Painting Like A Pro Using Your Spray Painter

Painting Like A Pro Using Your Spray Painter

Before you actually use a paint sprayer, it may seem like all you would have to do is grab it and start spraying, but the truth is; it takes a little more effort than that. A paint sprayer can give any area a great looking fresh paint job, but it can also end up looking bad if you are not careful. You can practice painting with a sprayer by using water first or, if you have extra paint, by painting an old piece of wood. By practicing, you can fine tune the technique you prefer to use, make necessary adjustments to the paint sprayer to get the coverage that you want, and get a full understanding of what it takes to pull off a successful painting experience. Things to keep in mind include:

*Your Sprayer Should Always be Moving. If you stop moving the sprayer from side to side, the paint will become thick in one area. This will lead to runs. You do not have to move it fast, you simply have to keep it moving. You can adjust your speed and movement to get the coverage that you want. You may also choose to spray up and down. Test it out to see which you prefer.
*Practice Spray Patterns. Some people prefer to use a vertical spray pattern to get a tall, but thin oval shaped paint coverage area. Others prefer the horizontal spray patterns because it ends up being a wide oval spray pattern to give you more coverage area at one time. There are also people who change up the spray pattern depending on what they are going to paint.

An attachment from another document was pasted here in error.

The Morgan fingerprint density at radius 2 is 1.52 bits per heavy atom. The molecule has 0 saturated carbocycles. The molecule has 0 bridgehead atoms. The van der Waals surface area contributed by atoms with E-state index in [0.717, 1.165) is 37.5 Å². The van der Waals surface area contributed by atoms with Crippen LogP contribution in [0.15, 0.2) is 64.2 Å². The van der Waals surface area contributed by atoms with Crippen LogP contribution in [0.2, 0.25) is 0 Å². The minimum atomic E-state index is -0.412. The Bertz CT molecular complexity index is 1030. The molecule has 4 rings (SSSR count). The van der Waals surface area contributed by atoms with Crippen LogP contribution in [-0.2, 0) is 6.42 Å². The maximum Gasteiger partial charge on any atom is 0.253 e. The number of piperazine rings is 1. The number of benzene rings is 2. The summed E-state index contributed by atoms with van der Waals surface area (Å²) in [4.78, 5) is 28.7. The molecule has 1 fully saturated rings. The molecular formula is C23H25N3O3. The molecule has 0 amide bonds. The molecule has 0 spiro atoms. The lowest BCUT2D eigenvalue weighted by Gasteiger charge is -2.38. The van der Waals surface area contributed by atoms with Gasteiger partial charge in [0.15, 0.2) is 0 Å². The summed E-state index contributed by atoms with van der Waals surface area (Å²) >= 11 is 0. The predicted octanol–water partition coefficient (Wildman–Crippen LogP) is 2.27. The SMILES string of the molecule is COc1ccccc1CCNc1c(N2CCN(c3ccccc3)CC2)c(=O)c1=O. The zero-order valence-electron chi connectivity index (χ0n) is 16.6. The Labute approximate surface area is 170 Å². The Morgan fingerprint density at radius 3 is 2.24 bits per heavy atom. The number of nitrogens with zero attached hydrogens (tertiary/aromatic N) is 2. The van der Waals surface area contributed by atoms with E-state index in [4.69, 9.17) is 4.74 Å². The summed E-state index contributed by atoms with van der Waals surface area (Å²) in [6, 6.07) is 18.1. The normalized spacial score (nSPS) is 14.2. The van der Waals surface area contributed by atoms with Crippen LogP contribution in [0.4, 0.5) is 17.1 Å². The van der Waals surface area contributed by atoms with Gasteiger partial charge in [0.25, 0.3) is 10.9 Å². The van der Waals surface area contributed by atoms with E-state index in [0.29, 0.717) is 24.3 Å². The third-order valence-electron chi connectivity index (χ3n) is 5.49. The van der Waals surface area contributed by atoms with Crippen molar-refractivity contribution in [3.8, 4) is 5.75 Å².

*Always Hold the Tip Away from the Surface. You should strive to keep the tip of your sprayer a consistent distance away from the surface of what you are painting. Most people recommend that the space be somewhere between 6” and 12”. Ideally, no matter which you choose, you will maintain that space throughout painting, so you do not end up with paint being thicker in one area than it is in another.

Once you are confident that you can spray paint well enough, you can move on to your projects. Good lighting will be ideal, especially on interior walls. You will want to be able to see places that you may have gone a little too light with.

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